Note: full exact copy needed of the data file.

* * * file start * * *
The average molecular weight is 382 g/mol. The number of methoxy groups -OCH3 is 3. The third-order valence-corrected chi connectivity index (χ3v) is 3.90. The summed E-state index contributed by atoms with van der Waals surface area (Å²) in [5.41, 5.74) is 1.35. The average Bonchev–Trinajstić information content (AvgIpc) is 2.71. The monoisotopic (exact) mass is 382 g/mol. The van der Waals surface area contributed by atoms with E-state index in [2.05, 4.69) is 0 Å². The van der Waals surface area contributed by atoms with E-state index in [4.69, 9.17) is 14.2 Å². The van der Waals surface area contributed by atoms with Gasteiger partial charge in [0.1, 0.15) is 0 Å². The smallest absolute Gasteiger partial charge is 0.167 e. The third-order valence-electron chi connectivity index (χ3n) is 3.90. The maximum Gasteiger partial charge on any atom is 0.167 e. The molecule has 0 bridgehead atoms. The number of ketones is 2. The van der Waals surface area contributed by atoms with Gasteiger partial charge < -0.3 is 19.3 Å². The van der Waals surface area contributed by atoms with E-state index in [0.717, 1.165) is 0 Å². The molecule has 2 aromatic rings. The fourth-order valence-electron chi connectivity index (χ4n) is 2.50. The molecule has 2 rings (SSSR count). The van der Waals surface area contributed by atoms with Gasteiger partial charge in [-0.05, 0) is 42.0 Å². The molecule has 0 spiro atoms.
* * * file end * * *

The average molecular weight is 382 g/mol. The number of methoxy groups -OCH3 is 3. The third-order valence-corrected chi connectivity index (χ3v) is 3.90. The summed E-state index contributed by atoms with van der Waals surface area (Å²) in [5.41, 5.74) is 1.35. The average Bonchev–Trinajstić information content (AvgIpc) is 2.71. The monoisotopic (exact) mass is 382 g/mol. The van der Waals surface area contributed by atoms with E-state index in [2.05, 4.69) is 0 Å². The van der Waals surface area contributed by atoms with E-state index in [4.69, 9.17) is 14.2 Å². The van der Waals surface area contributed by atoms with Gasteiger partial charge in [0.1, 0.15) is 0 Å². The smallest absolute Gasteiger partial charge is 0.167 e. The third-order valence-electron chi connectivity index (χ3n) is 3.90. The maximum Gasteiger partial charge on any atom is 0.167 e. The molecule has 0 bridgehead atoms. The number of ketones is 2. The van der Waals surface area contributed by atoms with Gasteiger partial charge < -0.3 is 19.3 Å². The van der Waals surface area contributed by atoms with E-state index in [0.717, 1.165) is 0 Å². The molecule has 2 aromatic rings. The fourth-order valence-electron chi connectivity index (χ4n) is 2.50. The molecule has 2 rings (SSSR count). The van der Waals surface area contributed by atoms with Gasteiger partial charge in [-0.05, 0) is 42.0 Å². The molecule has 0 spiro atoms.